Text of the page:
Tuesday, November 29, 2005

Although I am an American girl, I can honestly say I've never experienced a traditional American Thanksgiving. In my family there is no such thing as pumpkin pie. Giblets are a suburban myth. Stuffing belongs inside a teddy bear, not a turkey, and cranberries dance across our holiday table in a quivering ring my Grandma calls a "jelly mold." From our cornucopia spills a Jewish bounty of chopped liver, kasha varnishkes, brisket and cholent (that's my Grampa's legacy of beef, lima beans, potatoes, barley, garlic and schmaltz). Don't bother looking for recipes; They're all variations on a theme of meat, starch and fat. No fiber, no veggies. These foods were the building blocks of my culture. Literally: I think they used leftovers as bricks and spackle in the old country.



cholent will keep you warm at night, one way or another


One such meal is manageable, but after a couple days we're all suffering from... sort of a trade imbalance, if you will. Not to mention this stuff really fills your gas tank. The long ride home, uh, passed as it always does: argue, argue, gossip, argue -- “Alright, who did it?” -- bicker, complain, insult, chuckle -- “Damnit! Again?" -- joke, bicker, punchbuggy -- "Jesus Christ, open the goddamned window!” -- and finally a tripping, clawing race from the garage to my parents' downstairs bathroom. I promised not to point the finger at anyone in particular, but I will say this: I'll think twice before I bully a certain sibling of mine into the middle seat -- the one farthest from the window -- for another lengthy car ride. Payback is a bitch.

Every year I make this trip, and every year I moan that it's a pain in the ass with the driving and schlepping and missing a day of work. But I wouldn't skip it, not for all the stuffing in the world. After a few days of loving squabbles and gastrointestinal distress with the 15 crazy New Yorkers collectively known as "The Cousins," I leave with my gut heavy and my heart light, and I feel restored. Traditional Thanksgiving I can take or leave, but I'm definitely thankful for tradition.

Wednesday, November 23, 2005

some days in the life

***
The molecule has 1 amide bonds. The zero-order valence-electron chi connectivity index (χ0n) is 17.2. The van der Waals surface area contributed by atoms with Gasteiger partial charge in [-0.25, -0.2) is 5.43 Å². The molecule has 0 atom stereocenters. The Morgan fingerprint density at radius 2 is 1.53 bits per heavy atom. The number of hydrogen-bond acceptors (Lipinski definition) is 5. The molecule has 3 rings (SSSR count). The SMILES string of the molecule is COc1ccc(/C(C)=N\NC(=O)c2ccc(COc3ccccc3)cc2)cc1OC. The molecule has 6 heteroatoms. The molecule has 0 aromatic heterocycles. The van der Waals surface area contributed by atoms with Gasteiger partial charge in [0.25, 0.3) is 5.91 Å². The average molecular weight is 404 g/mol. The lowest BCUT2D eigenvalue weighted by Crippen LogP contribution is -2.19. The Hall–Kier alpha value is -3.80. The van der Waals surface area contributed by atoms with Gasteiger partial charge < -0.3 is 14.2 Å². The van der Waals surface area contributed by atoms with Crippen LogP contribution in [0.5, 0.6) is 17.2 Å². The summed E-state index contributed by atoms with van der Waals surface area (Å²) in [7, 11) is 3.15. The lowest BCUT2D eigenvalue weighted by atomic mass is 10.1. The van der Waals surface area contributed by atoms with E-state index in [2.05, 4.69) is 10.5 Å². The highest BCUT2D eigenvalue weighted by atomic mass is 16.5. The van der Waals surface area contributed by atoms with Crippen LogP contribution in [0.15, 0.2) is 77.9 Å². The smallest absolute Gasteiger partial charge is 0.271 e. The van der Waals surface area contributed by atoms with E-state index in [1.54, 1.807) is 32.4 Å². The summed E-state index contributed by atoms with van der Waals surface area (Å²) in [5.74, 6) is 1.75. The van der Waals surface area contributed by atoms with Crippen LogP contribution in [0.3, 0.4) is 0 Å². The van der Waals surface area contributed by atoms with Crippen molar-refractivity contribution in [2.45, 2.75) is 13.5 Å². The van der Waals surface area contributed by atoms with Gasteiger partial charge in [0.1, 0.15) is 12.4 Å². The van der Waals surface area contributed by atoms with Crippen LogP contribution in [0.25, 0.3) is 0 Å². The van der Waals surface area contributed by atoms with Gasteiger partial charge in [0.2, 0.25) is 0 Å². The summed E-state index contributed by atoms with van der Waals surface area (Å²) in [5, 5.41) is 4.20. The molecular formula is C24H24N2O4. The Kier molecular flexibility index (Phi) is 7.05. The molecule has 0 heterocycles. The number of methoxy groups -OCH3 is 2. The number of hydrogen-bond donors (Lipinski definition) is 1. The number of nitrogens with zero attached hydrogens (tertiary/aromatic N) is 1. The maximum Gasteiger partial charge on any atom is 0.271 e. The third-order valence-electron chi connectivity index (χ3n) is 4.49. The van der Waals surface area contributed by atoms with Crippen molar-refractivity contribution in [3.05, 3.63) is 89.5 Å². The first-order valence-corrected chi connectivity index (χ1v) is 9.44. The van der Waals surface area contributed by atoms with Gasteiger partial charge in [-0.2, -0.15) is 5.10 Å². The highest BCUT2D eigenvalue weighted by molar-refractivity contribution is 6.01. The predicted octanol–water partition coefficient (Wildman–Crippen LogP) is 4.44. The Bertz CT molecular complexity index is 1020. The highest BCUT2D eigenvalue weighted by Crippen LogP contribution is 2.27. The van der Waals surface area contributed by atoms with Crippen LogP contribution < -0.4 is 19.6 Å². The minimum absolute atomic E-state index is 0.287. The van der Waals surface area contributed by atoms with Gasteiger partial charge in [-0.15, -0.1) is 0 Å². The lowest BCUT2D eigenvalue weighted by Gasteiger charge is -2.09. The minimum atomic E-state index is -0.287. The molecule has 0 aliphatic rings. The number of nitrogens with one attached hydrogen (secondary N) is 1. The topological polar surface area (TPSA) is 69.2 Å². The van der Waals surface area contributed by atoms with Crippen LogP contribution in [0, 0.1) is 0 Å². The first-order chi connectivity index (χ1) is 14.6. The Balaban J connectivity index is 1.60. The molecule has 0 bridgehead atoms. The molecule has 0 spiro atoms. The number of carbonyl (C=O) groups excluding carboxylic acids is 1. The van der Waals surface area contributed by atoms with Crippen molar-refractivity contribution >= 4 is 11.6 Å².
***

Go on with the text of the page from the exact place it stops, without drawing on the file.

As I get older and years tick by, I notice that certain dates start to take on a personal significance, sort of like a holiday just for me. For example, on January 20th my first period started (at age 12), Dr. K cemented braces to my teeth (when I was 13), and he pried them off (exactly two years later). So I've come to associate the date with coming of age, and I find it comforting that the guiding force in my life seems to be on some kind of schedule.

The Tuesday before Thanksgiving is another one I've come to anticipate because history indicates that something exciting -- for better or for worse -- is a little more likely to happen on that day.

Seven years ago today was the first time I broke a bone (unless you count my nose when I was 17, but, um, that wasn't exactly an accident). I was living in my first post-college apartment, a three-bedroom duplex I shared with Ryan -- a rich kid who worked for his Dad and brought strippers home on the weekends -- and Anna -- a girl so dumb that when I told her my tale of breast reduction surgery to stop her complaining about her little mosquito bites, she nodded sympathetically and said, "Oh, right, I remember you mentioned you're lactose intolerant..." But my roommates weren't home that night, and my parents were already on their way to pick me up for the drive to New York, so after I tripped over my Thanksgiving suitcase and fell with my foot turned under I could only sit and wait, and turn the TV up loud enough to drown out the "crack" that had issued from my ankle and was now echoing inside my head. It still makes me shudder. My mother didn't want to take me to the hospital; We were already off to a late start and my ankle wasn't swollen to her satisfaction. But I put my (other) foot down and even though the ankle did turn out to be broken, the satisfaction of that irrefutable "I Told You So" really took the edge off the pain. For the next six weeks I told people I'd been injured wrestling in jello.

Three years later, the Tuesday before Thanksgiving 2001, was the first time I learned what it meant to make love. No, it wasn't the first time I'd had sex, but it was the first time I slept with the first man I loved, and I honestly felt so deliriously in over my head I couldn't even remember the person I'd been before we met. (Not so healthy, I know, but I was young and foolish and it was exhilarating at the time.) On Monday -- the day before -- we'd finally admitted we were head-over-heels crazy for one another. Tuesday was our first night together and I declared it the best sex I'd ever had simply because I was so damned happy. Wednesday morning I left for my annual pilgrimage to New York (pardon the pun) and on Thursday, just before Thanksgiving dinner, he called my cellphone to say, "I'm running out the door but I had to tell you that I love you and I miss you terribly." And seriously, I thought my heart would burst.